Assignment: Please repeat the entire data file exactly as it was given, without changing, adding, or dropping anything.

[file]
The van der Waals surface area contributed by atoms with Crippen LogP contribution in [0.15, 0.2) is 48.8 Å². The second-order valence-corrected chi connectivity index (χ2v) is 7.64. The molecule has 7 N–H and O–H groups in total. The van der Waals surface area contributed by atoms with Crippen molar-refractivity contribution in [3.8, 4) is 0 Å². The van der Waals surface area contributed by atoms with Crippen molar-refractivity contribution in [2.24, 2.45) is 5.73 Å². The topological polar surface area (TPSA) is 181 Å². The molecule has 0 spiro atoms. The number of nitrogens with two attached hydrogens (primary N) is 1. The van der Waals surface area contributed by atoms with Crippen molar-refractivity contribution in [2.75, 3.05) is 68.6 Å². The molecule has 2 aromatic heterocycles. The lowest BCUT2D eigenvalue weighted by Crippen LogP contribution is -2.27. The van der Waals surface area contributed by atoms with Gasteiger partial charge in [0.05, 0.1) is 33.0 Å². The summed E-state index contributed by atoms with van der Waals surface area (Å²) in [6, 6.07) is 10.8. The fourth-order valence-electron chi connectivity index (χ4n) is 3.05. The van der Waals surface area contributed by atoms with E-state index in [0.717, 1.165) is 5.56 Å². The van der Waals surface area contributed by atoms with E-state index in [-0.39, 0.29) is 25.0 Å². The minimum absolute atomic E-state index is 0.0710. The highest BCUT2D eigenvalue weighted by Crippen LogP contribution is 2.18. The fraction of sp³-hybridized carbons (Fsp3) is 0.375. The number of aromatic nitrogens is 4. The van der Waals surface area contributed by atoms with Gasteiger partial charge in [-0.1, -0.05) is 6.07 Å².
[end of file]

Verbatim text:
The van der Waals surface area contributed by atoms with Crippen LogP contribution in [0.15, 0.2) is 48.8 Å². The second-order valence-corrected chi connectivity index (χ2v) is 7.64. The molecule has 7 N–H and O–H groups in total. The van der Waals surface area contributed by atoms with Crippen molar-refractivity contribution in [3.8, 4) is 0 Å². The van der Waals surface area contributed by atoms with Crippen molar-refractivity contribution in [2.24, 2.45) is 5.73 Å². The topological polar surface area (TPSA) is 181 Å². The molecule has 0 spiro atoms. The number of nitrogens with two attached hydrogens (primary N) is 1. The van der Waals surface area contributed by atoms with Crippen molar-refractivity contribution in [2.75, 3.05) is 68.6 Å². The molecule has 2 aromatic heterocycles. The lowest BCUT2D eigenvalue weighted by Crippen LogP contribution is -2.27. The van der Waals surface area contributed by atoms with Gasteiger partial charge in [0.05, 0.1) is 33.0 Å². The summed E-state index contributed by atoms with van der Waals surface area (Å²) in [6, 6.07) is 10.8. The fourth-order valence-electron chi connectivity index (χ4n) is 3.05. The van der Waals surface area contributed by atoms with E-state index in [0.717, 1.165) is 5.56 Å². The van der Waals surface area contributed by atoms with E-state index in [-0.39, 0.29) is 25.0 Å². The minimum absolute atomic E-state index is 0.0710. The highest BCUT2D eigenvalue weighted by Crippen LogP contribution is 2.18. The fraction of sp³-hybridized carbons (Fsp3) is 0.375. The number of aromatic nitrogens is 4. The van der Waals surface area contributed by atoms with Gasteiger partial charge in [-0.1, -0.05) is 6.07 Å².